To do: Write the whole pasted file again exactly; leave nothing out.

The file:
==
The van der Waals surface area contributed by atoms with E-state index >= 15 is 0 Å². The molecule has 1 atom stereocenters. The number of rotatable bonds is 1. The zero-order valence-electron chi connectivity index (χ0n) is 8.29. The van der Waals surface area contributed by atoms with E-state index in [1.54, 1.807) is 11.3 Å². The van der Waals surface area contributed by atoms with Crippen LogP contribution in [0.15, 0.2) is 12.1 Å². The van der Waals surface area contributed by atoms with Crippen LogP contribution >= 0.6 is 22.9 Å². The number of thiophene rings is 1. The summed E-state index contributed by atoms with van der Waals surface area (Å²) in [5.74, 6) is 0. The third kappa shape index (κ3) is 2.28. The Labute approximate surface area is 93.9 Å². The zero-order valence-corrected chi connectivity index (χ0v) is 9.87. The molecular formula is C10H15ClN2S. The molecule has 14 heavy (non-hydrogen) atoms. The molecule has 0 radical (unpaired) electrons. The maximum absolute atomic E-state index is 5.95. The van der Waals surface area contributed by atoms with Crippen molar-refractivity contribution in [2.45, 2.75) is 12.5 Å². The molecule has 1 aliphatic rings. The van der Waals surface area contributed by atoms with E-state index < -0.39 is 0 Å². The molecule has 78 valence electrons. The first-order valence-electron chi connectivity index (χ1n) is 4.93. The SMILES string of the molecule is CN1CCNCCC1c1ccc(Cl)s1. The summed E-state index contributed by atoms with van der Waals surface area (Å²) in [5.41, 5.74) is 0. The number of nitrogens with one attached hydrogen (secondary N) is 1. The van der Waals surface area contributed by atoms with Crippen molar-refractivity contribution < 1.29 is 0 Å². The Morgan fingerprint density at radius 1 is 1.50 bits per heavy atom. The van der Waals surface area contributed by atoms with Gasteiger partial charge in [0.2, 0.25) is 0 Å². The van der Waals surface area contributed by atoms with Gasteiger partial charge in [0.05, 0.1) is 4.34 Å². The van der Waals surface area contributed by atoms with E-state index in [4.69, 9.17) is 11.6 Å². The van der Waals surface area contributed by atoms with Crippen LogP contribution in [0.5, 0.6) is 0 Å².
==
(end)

The van der Waals surface area contributed by atoms with E-state index >= 15 is 0 Å². The molecule has 1 atom stereocenters. The number of rotatable bonds is 1. The zero-order valence-electron chi connectivity index (χ0n) is 8.29. The van der Waals surface area contributed by atoms with E-state index in [1.54, 1.807) is 11.3 Å². The van der Waals surface area contributed by atoms with Crippen LogP contribution in [0.15, 0.2) is 12.1 Å². The van der Waals surface area contributed by atoms with Crippen LogP contribution >= 0.6 is 22.9 Å². The number of thiophene rings is 1. The summed E-state index contributed by atoms with van der Waals surface area (Å²) in [5.74, 6) is 0. The third kappa shape index (κ3) is 2.28. The Labute approximate surface area is 93.9 Å². The zero-order valence-corrected chi connectivity index (χ0v) is 9.87. The molecular formula is C10H15ClN2S. The molecule has 14 heavy (non-hydrogen) atoms. The molecule has 0 radical (unpaired) electrons. The maximum absolute atomic E-state index is 5.95. The van der Waals surface area contributed by atoms with Crippen molar-refractivity contribution in [2.45, 2.75) is 12.5 Å². The molecule has 1 aliphatic rings. The van der Waals surface area contributed by atoms with E-state index < -0.39 is 0 Å². The molecule has 78 valence electrons. The first-order valence-electron chi connectivity index (χ1n) is 4.93. The SMILES string of the molecule is CN1CCNCCC1c1ccc(Cl)s1. The summed E-state index contributed by atoms with van der Waals surface area (Å²) in [5.41, 5.74) is 0. The number of nitrogens with one attached hydrogen (secondary N) is 1. The van der Waals surface area contributed by atoms with Crippen molar-refractivity contribution < 1.29 is 0 Å². The Morgan fingerprint density at radius 1 is 1.50 bits per heavy atom. The van der Waals surface area contributed by atoms with Gasteiger partial charge in [0.2, 0.25) is 0 Å². The van der Waals surface area contributed by atoms with Gasteiger partial charge in [0.05, 0.1) is 4.34 Å². The van der Waals surface area contributed by atoms with E-state index in [4.69, 9.17) is 11.6 Å². The van der Waals surface area contributed by atoms with Crippen LogP contribution in [0.5, 0.6) is 0 Å².